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Analyst: AU Panel Likely Last Chance for Embattled Ivorian Leader

  • James Butty

Ivory Coast, President Laurent Gbagbo, speaks during an exclusive interview at his residence, in Abidjan, Sunday, Dec. 26, 2010. West African leaders are giving the man who refuses to leave Ivory Coast's presidency a final chance to hand over power and ar

Ivory Coast, President Laurent Gbagbo, speaks during an exclusive interview at his residence, in Abidjan, Sunday, Dec. 26, 2010. West African leaders are giving the man who refuses to leave Ivory Coast's presidency a final chance to hand over power and ar

University of Abuja Professor Kabiru Mato says the AU Panel visiting Ivory Coast Monday will likely demand again that Mr. Gbagbo steps down

A university professor said the African Union panel of five heads of state, which arrives in Ivory Coast Monday, will most likely give embattled President Laurent Gbagbo the last opportunity to leave power honorably.

Kabiru Mato, chair of the political science department at the University of Abuja in Nigeria, told VOA the message will be no different from what Mr. Gbagbo had been told before, that he must leave power.

“The issue here is that, I think, the resolution is that Mr. Gbagbo is going to be told once again that ‘Look, this is the decision of the African Union; this is the position of the international community about this election and no matter what irregularities and abnormalities that you might be thinking that had been committed, you don’t have the public opinion perspective; so, why can’t you leave so that we can have peace in Ivory Coast?’ So, the fundamental issue I want to make very clear here is that there is nothing spectacularly new that is going to be part of that message,” he said.

Mato said the international community, especially the African region, is apparently fed up and agitated and worried about the fact that Mr. Gbagbo continues to be recalcitrant.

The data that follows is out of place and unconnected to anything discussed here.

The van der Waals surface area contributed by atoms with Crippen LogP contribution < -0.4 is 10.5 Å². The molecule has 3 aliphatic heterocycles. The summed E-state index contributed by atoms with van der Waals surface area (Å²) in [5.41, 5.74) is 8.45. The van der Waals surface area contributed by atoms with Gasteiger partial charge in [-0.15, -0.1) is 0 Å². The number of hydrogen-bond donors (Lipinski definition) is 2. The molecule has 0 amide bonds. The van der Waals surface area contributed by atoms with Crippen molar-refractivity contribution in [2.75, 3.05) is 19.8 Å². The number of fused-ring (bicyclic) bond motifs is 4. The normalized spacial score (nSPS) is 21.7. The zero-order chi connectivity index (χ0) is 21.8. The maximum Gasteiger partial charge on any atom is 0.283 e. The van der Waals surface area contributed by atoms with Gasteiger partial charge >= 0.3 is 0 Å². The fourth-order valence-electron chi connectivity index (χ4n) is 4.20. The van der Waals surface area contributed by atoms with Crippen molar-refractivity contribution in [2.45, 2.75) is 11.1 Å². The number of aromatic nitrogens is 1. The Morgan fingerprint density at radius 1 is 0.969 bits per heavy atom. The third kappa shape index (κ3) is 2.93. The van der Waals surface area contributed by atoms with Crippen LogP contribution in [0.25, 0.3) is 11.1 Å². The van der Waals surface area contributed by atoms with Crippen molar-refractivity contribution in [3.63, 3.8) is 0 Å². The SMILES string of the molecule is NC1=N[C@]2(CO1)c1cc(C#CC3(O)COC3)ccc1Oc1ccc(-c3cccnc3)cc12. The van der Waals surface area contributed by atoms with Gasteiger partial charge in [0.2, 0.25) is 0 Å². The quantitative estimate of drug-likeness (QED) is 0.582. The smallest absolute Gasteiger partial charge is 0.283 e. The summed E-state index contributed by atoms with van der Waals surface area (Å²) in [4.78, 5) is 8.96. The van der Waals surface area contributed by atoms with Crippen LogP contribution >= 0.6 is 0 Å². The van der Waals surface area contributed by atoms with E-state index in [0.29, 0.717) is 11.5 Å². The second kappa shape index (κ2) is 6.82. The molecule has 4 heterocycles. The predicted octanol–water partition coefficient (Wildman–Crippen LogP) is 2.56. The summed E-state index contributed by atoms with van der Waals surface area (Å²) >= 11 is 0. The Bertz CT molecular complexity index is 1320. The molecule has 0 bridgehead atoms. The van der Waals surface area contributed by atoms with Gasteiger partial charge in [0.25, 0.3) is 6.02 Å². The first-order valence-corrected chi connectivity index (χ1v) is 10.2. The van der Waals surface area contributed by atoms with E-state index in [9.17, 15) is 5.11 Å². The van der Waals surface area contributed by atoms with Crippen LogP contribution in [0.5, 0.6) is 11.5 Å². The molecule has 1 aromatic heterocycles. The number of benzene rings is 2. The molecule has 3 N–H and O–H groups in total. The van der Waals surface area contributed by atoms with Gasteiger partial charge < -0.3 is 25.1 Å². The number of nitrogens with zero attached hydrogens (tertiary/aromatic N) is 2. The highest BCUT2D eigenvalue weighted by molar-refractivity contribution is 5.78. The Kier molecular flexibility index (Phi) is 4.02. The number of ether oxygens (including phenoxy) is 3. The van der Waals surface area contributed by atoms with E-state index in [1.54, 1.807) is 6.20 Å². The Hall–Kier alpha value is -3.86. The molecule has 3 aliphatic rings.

He said the African Union was perhaps making this latest attempt to give Mr. Gbagbo a final opportunity to make an honorable and face saving exit.

“The issue is that the (African) Union is trying to give Mr. Gbagbo the opportunity to agree to the diplomatic and peaceful means of resolving the crisis in the Ivory Coast,” Mato said.

Unfortunately, Mato said, Mr. Gbagbo has turned a deaf ear to the diplomatic gestures of the African Union and the rest of the international community.

He said it appears the deployment of a limited military force could follow if this latest diplomatic attempt to resolve the impasse fails.

The African Union, the United Nations, and the Economic Community of West African States (ECOWAS) have all said they recognize President-elect Alassane Ouattara as the winner of the November presidential election.

But, some analysts have said they fear that Mr. Ouattara, if and whenever he takes power, could become a weak president given the fact that Ivory Coast appears divided.

Mato said Mr. Ouattara’s first task would be to try to reunite the country.

“When (Mr.) Ouattara becomes the president, the fundamental thing he is going to be facing is the issue of trying to reconcile, trying to reconstruct, and trying to rehabilitate those who have been the victims and affected by this long crisis of leadership in Ivory Coast since the fall of President Felix Houphouet-Boigny,” Mato said.

Mato said the Ivory Coast leadership impasse could come to an end perhaps as early as next month.

“I don’t have any doubt about that. I know it’s just a matter of grandstanding. It’s just a matter of time. I see him getting out of the government house in Ivory Coast as soon as possible,” Mato said.

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